Smart. Fierce. Uncompromised. Support CounterPunch Now!

  • cp-store
  • donate paypal

CounterPunch Magazine


October 25, 2016
Hiroyuki Hamada
Fear Laundering: an Elaborate Psychological Diversion and Bid for Power
Kathy Deacon
Plus ça Change: Regime Change 1917-1920
Priti Gulati Cox
President Obama: Before the Empire Falls, Free Leonard Peltier and Mumia Abu-Jamal
Robin Goodman
Appetite for Destruction: America’s War Against Itself
Richard Moser
On Power, Privilege, and Passage: a Letter to My Nephew
Rev. William Alberts
The Epicenter of the Moral Universe is Our Common Humanity, Not Religion
Dan Bacher
Inspector General says Reclamation wasted $32.2 million on Klamath irrigators
David Mattson
A Recipe for Killing: the “Trust Us” Argument of State Grizzly Bear Managers
Derek Royden
The Tragedy in Yemen
Ralph Nader
Breaking Through Power: It’s Easier Than We Think
Norman Pollack
Centrist Fascism: Lurching Forward
Guillermo R. Gil
Cell to Cell Communication: On How to Become Governor of Puerto Rico
Mateo Pimentel
You, Me, and the Trolley Make Three
David Swanson
Halloween Is Coming, Vladimir Putin Isn’t
Cathy Breen
“Today Is One of the Heaviest Days of My Life”
October 24, 2016
John Steppling
The Unwoke: Sleepwalking into the Nightmare
Oscar Ortega
Clinton’s Troubling Silence on the Dakota Access Pipeline
Patrick Cockburn
Aleppo vs. Mosul: Media Biases
John Grant
Humanizing Our Militarized Border
Franklin Lamb
US-led Sanctions Targeting Syria Risk Adjudication as War Crimes
Paul Bentley
There Must Be Some Way Out of Here: the Silence of Dylan
Norman Pollack
Militarism: The Elephant in the Room
Patrick Bosold
Dakota Access Oil Pipeline: Invite CEO to Lunch, Go to Jail
Paul Craig Roberts
Was Russia’s Hesitation in Syria a Strategic Mistake?
David Swanson
Of All the Opinions I’ve Heard on Syria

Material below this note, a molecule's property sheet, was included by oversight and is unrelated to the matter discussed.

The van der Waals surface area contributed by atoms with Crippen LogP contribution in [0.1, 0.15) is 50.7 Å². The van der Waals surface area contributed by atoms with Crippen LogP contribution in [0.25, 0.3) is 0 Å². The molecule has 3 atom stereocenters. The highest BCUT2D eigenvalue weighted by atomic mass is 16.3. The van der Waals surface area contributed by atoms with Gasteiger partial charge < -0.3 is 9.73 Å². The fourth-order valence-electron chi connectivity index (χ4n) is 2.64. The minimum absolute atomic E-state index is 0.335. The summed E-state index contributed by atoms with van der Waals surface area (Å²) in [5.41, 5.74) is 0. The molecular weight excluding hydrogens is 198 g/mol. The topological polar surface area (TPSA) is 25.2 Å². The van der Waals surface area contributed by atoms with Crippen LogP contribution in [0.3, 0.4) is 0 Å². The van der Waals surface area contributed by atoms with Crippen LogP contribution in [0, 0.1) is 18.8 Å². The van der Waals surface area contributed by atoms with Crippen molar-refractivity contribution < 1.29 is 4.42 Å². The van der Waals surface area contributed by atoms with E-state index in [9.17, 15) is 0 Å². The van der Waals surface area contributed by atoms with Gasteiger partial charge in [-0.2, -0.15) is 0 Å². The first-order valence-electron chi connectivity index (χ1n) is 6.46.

Weekend Edition
October 21, 2016
Friday - Sunday
John Wight
Hillary Clinton and the Brutal Murder of Gaddafi
Diana Johnstone
Hillary Clinton’s Strategic Ambition in a Nutshell
Jeffrey St. Clair
Roaming Charges: Trump’s Naked and Hillary’s Dead
John W. Whitehead
American Psycho: Sex, Lies and Politics Add Up to a Terrifying Election Season
Stephen Cooper
Hell on Earth in Alabama: Inside Holman Prison
Patrick Cockburn
13 Years of War: Mosul’s Frightening and Uncertain Future
Rob Urie
Name the Dangerous Candidate
Pepe Escobar
The Aleppo / Mosul Riddle
David Rosen
The War on Drugs is a Racket
Sami Siegelbaum
Once More, the Value of the Humanities
Cathy Breen
“Today Is One of the Heaviest Days of My Life”
Neve Gordon
Israel’s Boycott Hypocrisy
Mark Hand
Of Pipelines and Protest Pens: When the Press Loses Its Shield
Victor Wallis
On the Stealing of U.S. Elections
Michael Hudson
The Return of the Repressed Critique of Rentiers: Veblen in the 21st century Rentier Capitalism
Brian Cloughley
Drumbeats of Anti-Russia Confrontation From Washington to London
Howard Lisnoff
Still Licking Our Wounds and Hoping for Change
Brian Gruber
Iraq: There Is No State
Peter Lee
Trump: We Wish the Problem Was Fascism
Stanley L. Cohen
Equality and Justice for All, It Seems, But Palestinians